And specifically, to the person who asked this question, don't worry about the number of healthcare experience hours you have (or don't have).  As you will see by looking at the class profiles on our program website, PSU accepts students with a full range of hours from the minimum required of 500 to 30,000 and beyond.  It's part of what makes each class diverse and unique.  There are also a wide variety of previous patient care experiences that students bring to the table so no one type (i.e. EMT, scribe, etc) is preferred over another.   

*Second, what did you find attractive about PSU's program?  Why was it your first choice?

Disclaimer: I am local to the Hershey area and, therefore, its proximity to my home where I am already well established with my family, including 2 kids, was a big reason why PSU was my first (and, for my first cycle through CASPA, only) choice.

However, I was MOST drawn to PSU because of its academic excellence, particularly the College of Medicine, and the collaboration between the COM and the Hershey Medical Center to provide the highest quality learning and clinical experiences for its medical students and residents while serving a local community that relies on, and fully supports, both institutions.  It is a really special place that I hope you get to experience for yourself!  I would, of course, agree with all of the current applicants who have interviewed and posted about all the things about the program that they like as well.  However, as I interviewed while the inaugural class was only in its didactic year, there was much less that we could know going in than all of you applying and interviewing now.  But all the great things about how personable the faculty and staff are, the innovative approaches of our director, the efficacy of Team Based Learning, the simulated patient experiences, integration with the medical school curriculum, and clinical sites with preceptors dedicated to learning- are all true and would make me choose Penn State all over again (but one time through PA school was enough for me-Haha!!).

* Third, is a GPA of 3.5 and a science GPA of 3.2 "weak"?  Did you have to work around this such as retaking classes or taking additional classes?

 So long as your GPAs meet or exceed our minimum requirements, they are competitive.  Please refer to our program's website for the maximum, minimum, and average GPAs that have been accepted for previous classes.  I, personally, cannot speak to taking classes solely for the purposes of improving my GPAs because they were already very high.  I did take additional classes the two years prior to being accepted but the classes I took were pre-reqs that I didn't have from undergrad (i.e. organic chem).  However, my GRE scores were mediocre (at best) and I did re-take those.  It turned out not to be necessary as I re-took the GRE while on the waitlist and I ended up being accepted based off of my original scores.  But had I not been accepted, I knew this the weakest area of my application and that is why I focused on improving it.  My best piece of advise would be to continually work to improve yourself as a candidate up through that moment that you are accepted.  Even if you are on a waitlist, keep working on bettering your scores, diversifying your experiences, etc.  If you take  a break, then you will just be behind the 8 ball if you have to re-apply when CASPA re-opens in April.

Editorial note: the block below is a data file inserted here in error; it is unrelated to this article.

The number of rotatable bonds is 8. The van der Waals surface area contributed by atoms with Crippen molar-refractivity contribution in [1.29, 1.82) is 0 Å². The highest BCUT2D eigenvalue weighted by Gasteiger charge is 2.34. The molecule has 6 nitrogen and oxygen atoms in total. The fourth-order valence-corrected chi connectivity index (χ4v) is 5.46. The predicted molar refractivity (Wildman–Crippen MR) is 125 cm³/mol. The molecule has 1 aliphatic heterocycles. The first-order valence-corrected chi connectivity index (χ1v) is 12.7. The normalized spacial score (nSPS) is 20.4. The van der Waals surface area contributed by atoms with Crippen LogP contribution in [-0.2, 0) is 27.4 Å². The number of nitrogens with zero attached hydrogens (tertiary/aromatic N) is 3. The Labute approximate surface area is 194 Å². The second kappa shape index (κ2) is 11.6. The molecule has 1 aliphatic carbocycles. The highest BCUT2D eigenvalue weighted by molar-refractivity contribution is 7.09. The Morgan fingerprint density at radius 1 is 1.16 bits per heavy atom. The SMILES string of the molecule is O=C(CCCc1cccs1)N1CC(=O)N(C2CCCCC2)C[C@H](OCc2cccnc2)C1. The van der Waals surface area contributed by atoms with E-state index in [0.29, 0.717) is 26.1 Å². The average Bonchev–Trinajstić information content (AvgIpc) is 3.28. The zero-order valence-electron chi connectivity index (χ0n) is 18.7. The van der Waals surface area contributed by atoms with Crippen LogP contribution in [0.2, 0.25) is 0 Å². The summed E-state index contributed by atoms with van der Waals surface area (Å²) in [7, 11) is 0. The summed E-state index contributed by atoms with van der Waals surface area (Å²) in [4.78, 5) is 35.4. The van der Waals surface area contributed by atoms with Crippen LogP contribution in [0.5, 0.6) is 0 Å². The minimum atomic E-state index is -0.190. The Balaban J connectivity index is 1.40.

Hope this was helpful.  Continued luck to all and Happy Holidays!

-Sue, PA-C, Class of 2017

  • Upvote 3

Share this post


Link to post
Share on other sites

The website deadline is given as end of January, but I am wondering if it is still worthwhile to apply. Are there still spots available in the class? Will an application still be read if it is submitted this month? Thank you.

Share this post


Link to post
Share on other sites
13 minutes ago, WonderWall said:

The website deadline is given as end of January, but I am wondering if it is still worthwhile to apply. Are there still spots available in the class? Will an application still be read if it is submitted this month? Thank you.

WonderWall-Absolutely it is still worth applying! With a Jan 15 CASPA-verified deadline and a Jan. 30 secondary application deadline, we read files through February (yes, candidates who submit their secondary application on the very last day of our cycle still have the same opportunity for an interview as someone who applied earlier in the cycle), we interview through February, and we offer acceptances through February. We honor these deadlines and seats will remain available at the close of our cycle - this ensures all applicants a fair opportunity to be invited for an interview with Penn State. I do hope this helps answer your question and we look forward to receiving your application in the near future!

Caryn Stopper
Director of Admissions

Share this post


Link to post
Share on other sites

I caved and emailed them for an update?. I know I shouldn't have lol. Wish they would just send out immediate rejections(!!!) ?

Share this post


Link to post
Share on other sites
54 minutes ago, LeQuack said:

I caved and emailed them for an update?. I know I shouldn't have lol. Wish they would just send out immediate rejections(!!!) ?